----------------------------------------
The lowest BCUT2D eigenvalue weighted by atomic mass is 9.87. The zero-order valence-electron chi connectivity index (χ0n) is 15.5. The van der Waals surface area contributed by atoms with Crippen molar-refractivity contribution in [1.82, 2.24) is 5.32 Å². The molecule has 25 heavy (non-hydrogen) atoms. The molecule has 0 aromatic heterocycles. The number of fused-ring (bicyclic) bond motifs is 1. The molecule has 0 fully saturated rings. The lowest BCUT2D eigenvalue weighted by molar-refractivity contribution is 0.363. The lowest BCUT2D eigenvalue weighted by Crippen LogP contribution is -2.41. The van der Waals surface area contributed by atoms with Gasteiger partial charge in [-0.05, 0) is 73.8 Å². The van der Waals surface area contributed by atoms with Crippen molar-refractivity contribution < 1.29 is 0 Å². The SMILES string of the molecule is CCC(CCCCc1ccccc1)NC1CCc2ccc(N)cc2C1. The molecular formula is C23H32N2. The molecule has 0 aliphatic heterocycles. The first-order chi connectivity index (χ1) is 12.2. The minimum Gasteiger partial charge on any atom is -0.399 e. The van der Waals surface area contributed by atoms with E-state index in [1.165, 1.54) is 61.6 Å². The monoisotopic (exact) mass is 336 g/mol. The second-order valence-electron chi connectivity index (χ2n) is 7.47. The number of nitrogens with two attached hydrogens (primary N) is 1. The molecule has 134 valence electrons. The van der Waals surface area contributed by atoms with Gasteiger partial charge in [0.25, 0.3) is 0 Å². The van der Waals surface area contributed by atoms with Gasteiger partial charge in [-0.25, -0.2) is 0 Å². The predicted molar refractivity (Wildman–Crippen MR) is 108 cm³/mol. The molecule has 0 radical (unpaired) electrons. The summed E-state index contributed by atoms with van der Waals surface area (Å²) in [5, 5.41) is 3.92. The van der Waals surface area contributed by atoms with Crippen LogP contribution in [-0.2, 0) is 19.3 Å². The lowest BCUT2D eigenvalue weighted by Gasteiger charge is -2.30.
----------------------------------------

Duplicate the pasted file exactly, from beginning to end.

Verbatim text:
The lowest BCUT2D eigenvalue weighted by atomic mass is 9.87. The zero-order valence-electron chi connectivity index (χ0n) is 15.5. The van der Waals surface area contributed by atoms with Crippen molar-refractivity contribution in [1.82, 2.24) is 5.32 Å². The molecule has 25 heavy (non-hydrogen) atoms. The molecule has 0 aromatic heterocycles. The number of fused-ring (bicyclic) bond motifs is 1. The molecule has 0 fully saturated rings. The lowest BCUT2D eigenvalue weighted by molar-refractivity contribution is 0.363. The lowest BCUT2D eigenvalue weighted by Crippen LogP contribution is -2.41. The van der Waals surface area contributed by atoms with Gasteiger partial charge in [-0.05, 0) is 73.8 Å². The van der Waals surface area contributed by atoms with Crippen molar-refractivity contribution < 1.29 is 0 Å². The SMILES string of the molecule is CCC(CCCCc1ccccc1)NC1CCc2ccc(N)cc2C1. The molecular formula is C23H32N2. The molecule has 0 aliphatic heterocycles. The first-order chi connectivity index (χ1) is 12.2. The minimum Gasteiger partial charge on any atom is -0.399 e. The van der Waals surface area contributed by atoms with E-state index in [1.165, 1.54) is 61.6 Å². The monoisotopic (exact) mass is 336 g/mol. The second-order valence-electron chi connectivity index (χ2n) is 7.47. The number of nitrogens with two attached hydrogens (primary N) is 1. The molecule has 134 valence electrons. The van der Waals surface area contributed by atoms with Gasteiger partial charge in [0.25, 0.3) is 0 Å². The van der Waals surface area contributed by atoms with Gasteiger partial charge in [-0.25, -0.2) is 0 Å². The predicted molar refractivity (Wildman–Crippen MR) is 108 cm³/mol. The molecule has 0 radical (unpaired) electrons. The summed E-state index contributed by atoms with van der Waals surface area (Å²) in [5, 5.41) is 3.92. The van der Waals surface area contributed by atoms with Crippen LogP contribution in [-0.2, 0) is 19.3 Å². The lowest BCUT2D eigenvalue weighted by Gasteiger charge is -2.30.